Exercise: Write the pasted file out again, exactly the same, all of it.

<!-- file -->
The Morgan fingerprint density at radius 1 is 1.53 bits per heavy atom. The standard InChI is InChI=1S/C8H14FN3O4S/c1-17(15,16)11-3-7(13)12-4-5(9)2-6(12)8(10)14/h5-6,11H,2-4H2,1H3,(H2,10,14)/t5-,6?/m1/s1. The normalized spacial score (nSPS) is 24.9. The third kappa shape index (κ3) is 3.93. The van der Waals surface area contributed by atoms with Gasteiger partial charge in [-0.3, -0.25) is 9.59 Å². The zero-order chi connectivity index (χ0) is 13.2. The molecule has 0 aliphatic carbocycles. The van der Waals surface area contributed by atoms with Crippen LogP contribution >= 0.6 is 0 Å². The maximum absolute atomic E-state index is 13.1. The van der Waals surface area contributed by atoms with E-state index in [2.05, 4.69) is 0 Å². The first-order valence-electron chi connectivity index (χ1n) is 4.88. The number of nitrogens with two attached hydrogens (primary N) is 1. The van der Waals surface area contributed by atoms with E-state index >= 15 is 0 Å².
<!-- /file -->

The Morgan fingerprint density at radius 1 is 1.53 bits per heavy atom. The standard InChI is InChI=1S/C8H14FN3O4S/c1-17(15,16)11-3-7(13)12-4-5(9)2-6(12)8(10)14/h5-6,11H,2-4H2,1H3,(H2,10,14)/t5-,6?/m1/s1. The normalized spacial score (nSPS) is 24.9. The third kappa shape index (κ3) is 3.93. The van der Waals surface area contributed by atoms with Gasteiger partial charge in [-0.3, -0.25) is 9.59 Å². The zero-order chi connectivity index (χ0) is 13.2. The molecule has 0 aliphatic carbocycles. The van der Waals surface area contributed by atoms with Crippen LogP contribution >= 0.6 is 0 Å². The maximum absolute atomic E-state index is 13.1. The van der Waals surface area contributed by atoms with E-state index in [2.05, 4.69) is 0 Å². The first-order valence-electron chi connectivity index (χ1n) is 4.88. The number of nitrogens with two attached hydrogens (primary N) is 1. The van der Waals surface area contributed by atoms with E-state index >= 15 is 0 Å².